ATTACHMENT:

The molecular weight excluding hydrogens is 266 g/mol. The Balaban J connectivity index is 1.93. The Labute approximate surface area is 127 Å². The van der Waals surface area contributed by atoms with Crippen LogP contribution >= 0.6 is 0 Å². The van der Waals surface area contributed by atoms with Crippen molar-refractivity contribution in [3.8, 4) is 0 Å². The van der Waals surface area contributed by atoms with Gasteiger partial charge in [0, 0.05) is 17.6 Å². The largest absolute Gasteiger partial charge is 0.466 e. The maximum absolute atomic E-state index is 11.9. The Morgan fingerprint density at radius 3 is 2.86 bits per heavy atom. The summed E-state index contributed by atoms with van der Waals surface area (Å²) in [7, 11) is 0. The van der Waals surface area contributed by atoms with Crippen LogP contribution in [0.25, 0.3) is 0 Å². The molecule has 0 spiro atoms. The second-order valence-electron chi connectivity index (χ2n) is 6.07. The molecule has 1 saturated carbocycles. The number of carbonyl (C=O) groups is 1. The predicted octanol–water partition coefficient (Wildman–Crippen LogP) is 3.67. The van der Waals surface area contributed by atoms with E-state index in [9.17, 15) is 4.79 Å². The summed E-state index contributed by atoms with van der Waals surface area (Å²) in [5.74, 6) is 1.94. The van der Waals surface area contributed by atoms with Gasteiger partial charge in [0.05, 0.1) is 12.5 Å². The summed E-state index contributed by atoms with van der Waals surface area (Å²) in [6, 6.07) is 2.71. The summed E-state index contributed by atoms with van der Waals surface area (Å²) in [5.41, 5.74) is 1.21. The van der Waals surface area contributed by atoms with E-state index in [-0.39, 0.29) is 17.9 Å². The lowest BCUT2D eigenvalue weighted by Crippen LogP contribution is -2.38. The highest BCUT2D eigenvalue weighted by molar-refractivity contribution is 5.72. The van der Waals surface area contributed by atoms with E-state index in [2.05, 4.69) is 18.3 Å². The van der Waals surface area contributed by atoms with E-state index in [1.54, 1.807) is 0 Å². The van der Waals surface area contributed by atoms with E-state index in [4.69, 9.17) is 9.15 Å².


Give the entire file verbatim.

The molecular weight excluding hydrogens is 266 g/mol. The Balaban J connectivity index is 1.93. The Labute approximate surface area is 127 Å². The van der Waals surface area contributed by atoms with Crippen LogP contribution >= 0.6 is 0 Å². The van der Waals surface area contributed by atoms with Crippen molar-refractivity contribution in [3.8, 4) is 0 Å². The van der Waals surface area contributed by atoms with Gasteiger partial charge in [0, 0.05) is 17.6 Å². The largest absolute Gasteiger partial charge is 0.466 e. The maximum absolute atomic E-state index is 11.9. The Morgan fingerprint density at radius 3 is 2.86 bits per heavy atom. The summed E-state index contributed by atoms with van der Waals surface area (Å²) in [7, 11) is 0. The van der Waals surface area contributed by atoms with Crippen LogP contribution in [0.25, 0.3) is 0 Å². The molecule has 0 spiro atoms. The second-order valence-electron chi connectivity index (χ2n) is 6.07. The molecule has 1 saturated carbocycles. The number of carbonyl (C=O) groups is 1. The predicted octanol–water partition coefficient (Wildman–Crippen LogP) is 3.67. The van der Waals surface area contributed by atoms with E-state index in [9.17, 15) is 4.79 Å². The summed E-state index contributed by atoms with van der Waals surface area (Å²) in [5.74, 6) is 1.94. The van der Waals surface area contributed by atoms with Gasteiger partial charge in [0.05, 0.1) is 12.5 Å². The summed E-state index contributed by atoms with van der Waals surface area (Å²) in [6, 6.07) is 2.71. The summed E-state index contributed by atoms with van der Waals surface area (Å²) in [5.41, 5.74) is 1.21. The van der Waals surface area contributed by atoms with E-state index in [-0.39, 0.29) is 17.9 Å². The lowest BCUT2D eigenvalue weighted by Crippen LogP contribution is -2.38. The highest BCUT2D eigenvalue weighted by molar-refractivity contribution is 5.72. The van der Waals surface area contributed by atoms with E-state index in [2.05, 4.69) is 18.3 Å². The van der Waals surface area contributed by atoms with E-state index in [1.54, 1.807) is 0 Å². The van der Waals surface area contributed by atoms with E-state index in [4.69, 9.17) is 9.15 Å².